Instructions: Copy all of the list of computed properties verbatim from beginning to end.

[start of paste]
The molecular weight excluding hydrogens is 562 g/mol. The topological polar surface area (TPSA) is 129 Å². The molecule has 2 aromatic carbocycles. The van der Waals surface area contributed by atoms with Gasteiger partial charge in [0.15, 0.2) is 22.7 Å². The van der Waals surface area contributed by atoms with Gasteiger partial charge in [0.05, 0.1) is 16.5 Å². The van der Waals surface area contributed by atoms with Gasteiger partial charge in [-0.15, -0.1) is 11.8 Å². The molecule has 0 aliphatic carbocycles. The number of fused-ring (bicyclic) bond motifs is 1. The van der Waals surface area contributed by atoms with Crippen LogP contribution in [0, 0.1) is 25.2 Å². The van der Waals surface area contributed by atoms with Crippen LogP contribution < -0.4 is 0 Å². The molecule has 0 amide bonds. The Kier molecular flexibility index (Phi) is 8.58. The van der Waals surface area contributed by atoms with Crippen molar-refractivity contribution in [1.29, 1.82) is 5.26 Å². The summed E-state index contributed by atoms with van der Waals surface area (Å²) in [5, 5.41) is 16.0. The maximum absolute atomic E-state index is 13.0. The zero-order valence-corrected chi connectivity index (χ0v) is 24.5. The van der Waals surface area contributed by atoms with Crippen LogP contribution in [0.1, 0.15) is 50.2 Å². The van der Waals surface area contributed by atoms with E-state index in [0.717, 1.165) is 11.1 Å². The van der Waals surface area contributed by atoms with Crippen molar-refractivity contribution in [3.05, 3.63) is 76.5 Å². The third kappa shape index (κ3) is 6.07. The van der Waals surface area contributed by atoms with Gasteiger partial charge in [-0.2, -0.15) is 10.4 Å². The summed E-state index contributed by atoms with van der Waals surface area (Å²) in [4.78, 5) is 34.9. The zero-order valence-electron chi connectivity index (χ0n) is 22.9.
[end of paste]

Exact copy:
The molecular weight excluding hydrogens is 562 g/mol. The topological polar surface area (TPSA) is 129 Å². The molecule has 2 aromatic carbocycles. The van der Waals surface area contributed by atoms with Gasteiger partial charge in [0.15, 0.2) is 22.7 Å². The van der Waals surface area contributed by atoms with Gasteiger partial charge in [0.05, 0.1) is 16.5 Å². The van der Waals surface area contributed by atoms with Gasteiger partial charge in [-0.15, -0.1) is 11.8 Å². The molecule has 0 aliphatic carbocycles. The number of fused-ring (bicyclic) bond motifs is 1. The van der Waals surface area contributed by atoms with Crippen LogP contribution in [0, 0.1) is 25.2 Å². The van der Waals surface area contributed by atoms with Crippen LogP contribution < -0.4 is 0 Å². The molecule has 0 amide bonds. The Kier molecular flexibility index (Phi) is 8.58. The van der Waals surface area contributed by atoms with Crippen molar-refractivity contribution in [1.29, 1.82) is 5.26 Å². The summed E-state index contributed by atoms with van der Waals surface area (Å²) in [5, 5.41) is 16.0. The maximum absolute atomic E-state index is 13.0. The zero-order valence-corrected chi connectivity index (χ0v) is 24.5. The van der Waals surface area contributed by atoms with Crippen LogP contribution in [0.1, 0.15) is 50.2 Å². The van der Waals surface area contributed by atoms with E-state index in [0.717, 1.165) is 11.1 Å². The van der Waals surface area contributed by atoms with Crippen molar-refractivity contribution in [3.05, 3.63) is 76.5 Å². The third kappa shape index (κ3) is 6.07. The van der Waals surface area contributed by atoms with Gasteiger partial charge in [-0.2, -0.15) is 10.4 Å². The summed E-state index contributed by atoms with van der Waals surface area (Å²) in [4.78, 5) is 34.9. The zero-order valence-electron chi connectivity index (χ0n) is 22.9.